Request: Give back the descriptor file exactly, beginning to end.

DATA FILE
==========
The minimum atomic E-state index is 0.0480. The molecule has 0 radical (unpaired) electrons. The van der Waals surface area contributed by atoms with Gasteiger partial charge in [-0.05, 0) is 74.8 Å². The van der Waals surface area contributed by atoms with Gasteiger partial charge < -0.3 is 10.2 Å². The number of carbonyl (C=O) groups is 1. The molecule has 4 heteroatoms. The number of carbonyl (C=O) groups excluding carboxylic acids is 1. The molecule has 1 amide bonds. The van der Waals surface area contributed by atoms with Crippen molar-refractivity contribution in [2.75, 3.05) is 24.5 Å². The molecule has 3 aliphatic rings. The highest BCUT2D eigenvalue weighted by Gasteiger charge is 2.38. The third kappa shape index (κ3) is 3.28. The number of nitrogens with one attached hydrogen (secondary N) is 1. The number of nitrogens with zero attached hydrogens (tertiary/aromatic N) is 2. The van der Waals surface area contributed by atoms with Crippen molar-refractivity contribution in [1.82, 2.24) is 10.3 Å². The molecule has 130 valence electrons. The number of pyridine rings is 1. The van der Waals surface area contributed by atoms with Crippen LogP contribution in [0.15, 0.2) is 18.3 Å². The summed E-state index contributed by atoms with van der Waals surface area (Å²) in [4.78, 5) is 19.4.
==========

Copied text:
The minimum atomic E-state index is 0.0480. The molecule has 0 radical (unpaired) electrons. The van der Waals surface area contributed by atoms with Gasteiger partial charge in [-0.05, 0) is 74.8 Å². The van der Waals surface area contributed by atoms with Gasteiger partial charge < -0.3 is 10.2 Å². The number of carbonyl (C=O) groups is 1. The molecule has 4 heteroatoms. The number of carbonyl (C=O) groups excluding carboxylic acids is 1. The molecule has 1 amide bonds. The van der Waals surface area contributed by atoms with Crippen molar-refractivity contribution in [2.75, 3.05) is 24.5 Å². The molecule has 3 aliphatic rings. The highest BCUT2D eigenvalue weighted by Gasteiger charge is 2.38. The third kappa shape index (κ3) is 3.28. The number of nitrogens with one attached hydrogen (secondary N) is 1. The number of nitrogens with zero attached hydrogens (tertiary/aromatic N) is 2. The van der Waals surface area contributed by atoms with Crippen molar-refractivity contribution in [1.82, 2.24) is 10.3 Å². The molecule has 130 valence electrons. The number of pyridine rings is 1. The van der Waals surface area contributed by atoms with Crippen LogP contribution in [0.15, 0.2) is 18.3 Å². The summed E-state index contributed by atoms with van der Waals surface area (Å²) in [4.78, 5) is 19.4.